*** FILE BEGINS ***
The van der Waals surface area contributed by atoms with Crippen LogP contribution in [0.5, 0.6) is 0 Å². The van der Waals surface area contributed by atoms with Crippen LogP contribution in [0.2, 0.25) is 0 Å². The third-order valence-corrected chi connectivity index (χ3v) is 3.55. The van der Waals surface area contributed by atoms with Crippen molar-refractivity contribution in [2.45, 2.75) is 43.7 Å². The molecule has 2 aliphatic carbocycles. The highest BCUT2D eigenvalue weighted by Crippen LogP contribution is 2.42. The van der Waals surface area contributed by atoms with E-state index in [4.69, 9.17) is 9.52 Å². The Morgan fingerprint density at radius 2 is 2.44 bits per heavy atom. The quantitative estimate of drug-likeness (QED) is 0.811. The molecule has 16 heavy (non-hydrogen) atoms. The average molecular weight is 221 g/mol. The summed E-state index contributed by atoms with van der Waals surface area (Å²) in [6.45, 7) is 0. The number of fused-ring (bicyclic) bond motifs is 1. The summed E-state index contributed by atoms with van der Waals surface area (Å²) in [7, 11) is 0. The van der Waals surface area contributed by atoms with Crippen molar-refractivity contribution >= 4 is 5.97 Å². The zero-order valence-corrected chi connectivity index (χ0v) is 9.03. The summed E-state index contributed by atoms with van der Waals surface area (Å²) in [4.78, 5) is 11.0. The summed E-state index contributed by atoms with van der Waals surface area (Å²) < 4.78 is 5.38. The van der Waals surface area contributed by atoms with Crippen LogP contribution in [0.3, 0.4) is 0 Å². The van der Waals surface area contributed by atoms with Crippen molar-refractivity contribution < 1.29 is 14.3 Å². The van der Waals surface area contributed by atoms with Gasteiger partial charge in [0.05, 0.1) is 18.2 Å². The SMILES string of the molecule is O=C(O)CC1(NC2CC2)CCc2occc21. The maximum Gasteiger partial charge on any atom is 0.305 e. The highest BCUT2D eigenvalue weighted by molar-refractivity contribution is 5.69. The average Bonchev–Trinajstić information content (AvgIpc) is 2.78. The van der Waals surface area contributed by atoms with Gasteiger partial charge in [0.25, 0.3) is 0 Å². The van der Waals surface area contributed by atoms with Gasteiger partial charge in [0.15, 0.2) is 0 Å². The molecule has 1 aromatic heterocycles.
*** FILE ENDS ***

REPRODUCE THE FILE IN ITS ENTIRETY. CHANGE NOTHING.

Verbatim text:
The van der Waals surface area contributed by atoms with Crippen LogP contribution in [0.5, 0.6) is 0 Å². The van der Waals surface area contributed by atoms with Crippen LogP contribution in [0.2, 0.25) is 0 Å². The third-order valence-corrected chi connectivity index (χ3v) is 3.55. The van der Waals surface area contributed by atoms with Crippen molar-refractivity contribution in [2.45, 2.75) is 43.7 Å². The molecule has 2 aliphatic carbocycles. The highest BCUT2D eigenvalue weighted by Crippen LogP contribution is 2.42. The van der Waals surface area contributed by atoms with E-state index in [4.69, 9.17) is 9.52 Å². The Morgan fingerprint density at radius 2 is 2.44 bits per heavy atom. The quantitative estimate of drug-likeness (QED) is 0.811. The molecule has 16 heavy (non-hydrogen) atoms. The average molecular weight is 221 g/mol. The summed E-state index contributed by atoms with van der Waals surface area (Å²) in [6.45, 7) is 0. The number of fused-ring (bicyclic) bond motifs is 1. The summed E-state index contributed by atoms with van der Waals surface area (Å²) in [7, 11) is 0. The van der Waals surface area contributed by atoms with Crippen molar-refractivity contribution >= 4 is 5.97 Å². The zero-order valence-corrected chi connectivity index (χ0v) is 9.03. The summed E-state index contributed by atoms with van der Waals surface area (Å²) in [4.78, 5) is 11.0. The summed E-state index contributed by atoms with van der Waals surface area (Å²) < 4.78 is 5.38. The van der Waals surface area contributed by atoms with Crippen LogP contribution in [0.3, 0.4) is 0 Å². The van der Waals surface area contributed by atoms with Crippen molar-refractivity contribution < 1.29 is 14.3 Å². The van der Waals surface area contributed by atoms with Gasteiger partial charge in [0.05, 0.1) is 18.2 Å². The SMILES string of the molecule is O=C(O)CC1(NC2CC2)CCc2occc21. The maximum Gasteiger partial charge on any atom is 0.305 e. The highest BCUT2D eigenvalue weighted by molar-refractivity contribution is 5.69. The average Bonchev–Trinajstić information content (AvgIpc) is 2.78. The van der Waals surface area contributed by atoms with Gasteiger partial charge in [0.25, 0.3) is 0 Å². The van der Waals surface area contributed by atoms with Gasteiger partial charge in [0.15, 0.2) is 0 Å². The molecule has 1 aromatic heterocycles.